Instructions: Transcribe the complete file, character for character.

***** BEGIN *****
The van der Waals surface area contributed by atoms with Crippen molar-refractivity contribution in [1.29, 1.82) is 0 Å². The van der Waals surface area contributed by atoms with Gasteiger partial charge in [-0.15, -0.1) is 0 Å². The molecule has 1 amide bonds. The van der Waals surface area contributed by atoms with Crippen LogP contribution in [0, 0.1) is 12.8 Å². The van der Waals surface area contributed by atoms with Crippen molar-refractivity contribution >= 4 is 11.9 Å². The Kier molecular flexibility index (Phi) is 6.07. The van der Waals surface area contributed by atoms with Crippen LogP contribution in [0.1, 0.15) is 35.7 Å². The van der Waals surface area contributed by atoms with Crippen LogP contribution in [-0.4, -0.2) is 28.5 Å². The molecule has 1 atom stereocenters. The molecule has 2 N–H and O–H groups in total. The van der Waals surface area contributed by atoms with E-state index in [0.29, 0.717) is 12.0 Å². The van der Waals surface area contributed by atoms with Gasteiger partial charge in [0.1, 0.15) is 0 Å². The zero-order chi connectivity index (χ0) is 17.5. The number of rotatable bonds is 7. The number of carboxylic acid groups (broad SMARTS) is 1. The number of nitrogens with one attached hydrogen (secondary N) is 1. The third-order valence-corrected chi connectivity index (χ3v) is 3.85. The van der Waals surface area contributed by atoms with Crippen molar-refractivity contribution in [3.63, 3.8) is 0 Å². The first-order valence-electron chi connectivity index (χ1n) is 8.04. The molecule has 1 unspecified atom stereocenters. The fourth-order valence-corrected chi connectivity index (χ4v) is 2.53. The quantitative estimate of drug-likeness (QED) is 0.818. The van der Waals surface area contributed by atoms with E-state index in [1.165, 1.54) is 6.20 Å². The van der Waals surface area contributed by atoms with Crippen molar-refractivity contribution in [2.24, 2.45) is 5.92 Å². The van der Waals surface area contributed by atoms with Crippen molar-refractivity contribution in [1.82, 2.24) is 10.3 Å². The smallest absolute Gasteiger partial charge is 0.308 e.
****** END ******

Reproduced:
The van der Waals surface area contributed by atoms with Crippen molar-refractivity contribution in [1.29, 1.82) is 0 Å². The van der Waals surface area contributed by atoms with Gasteiger partial charge in [-0.15, -0.1) is 0 Å². The molecule has 1 amide bonds. The van der Waals surface area contributed by atoms with Crippen LogP contribution in [0, 0.1) is 12.8 Å². The van der Waals surface area contributed by atoms with Crippen molar-refractivity contribution >= 4 is 11.9 Å². The Kier molecular flexibility index (Phi) is 6.07. The van der Waals surface area contributed by atoms with Crippen LogP contribution in [0.1, 0.15) is 35.7 Å². The van der Waals surface area contributed by atoms with Crippen LogP contribution in [-0.4, -0.2) is 28.5 Å². The molecule has 1 atom stereocenters. The molecule has 2 N–H and O–H groups in total. The van der Waals surface area contributed by atoms with E-state index in [0.29, 0.717) is 12.0 Å². The van der Waals surface area contributed by atoms with Gasteiger partial charge in [0.1, 0.15) is 0 Å². The zero-order chi connectivity index (χ0) is 17.5. The number of rotatable bonds is 7. The number of carboxylic acid groups (broad SMARTS) is 1. The number of nitrogens with one attached hydrogen (secondary N) is 1. The third-order valence-corrected chi connectivity index (χ3v) is 3.85. The van der Waals surface area contributed by atoms with Crippen molar-refractivity contribution in [3.63, 3.8) is 0 Å². The first-order valence-electron chi connectivity index (χ1n) is 8.04. The molecule has 1 unspecified atom stereocenters. The fourth-order valence-corrected chi connectivity index (χ4v) is 2.53. The quantitative estimate of drug-likeness (QED) is 0.818. The van der Waals surface area contributed by atoms with E-state index in [1.165, 1.54) is 6.20 Å². The van der Waals surface area contributed by atoms with Crippen molar-refractivity contribution in [2.24, 2.45) is 5.92 Å². The van der Waals surface area contributed by atoms with Crippen molar-refractivity contribution in [1.82, 2.24) is 10.3 Å². The smallest absolute Gasteiger partial charge is 0.308 e.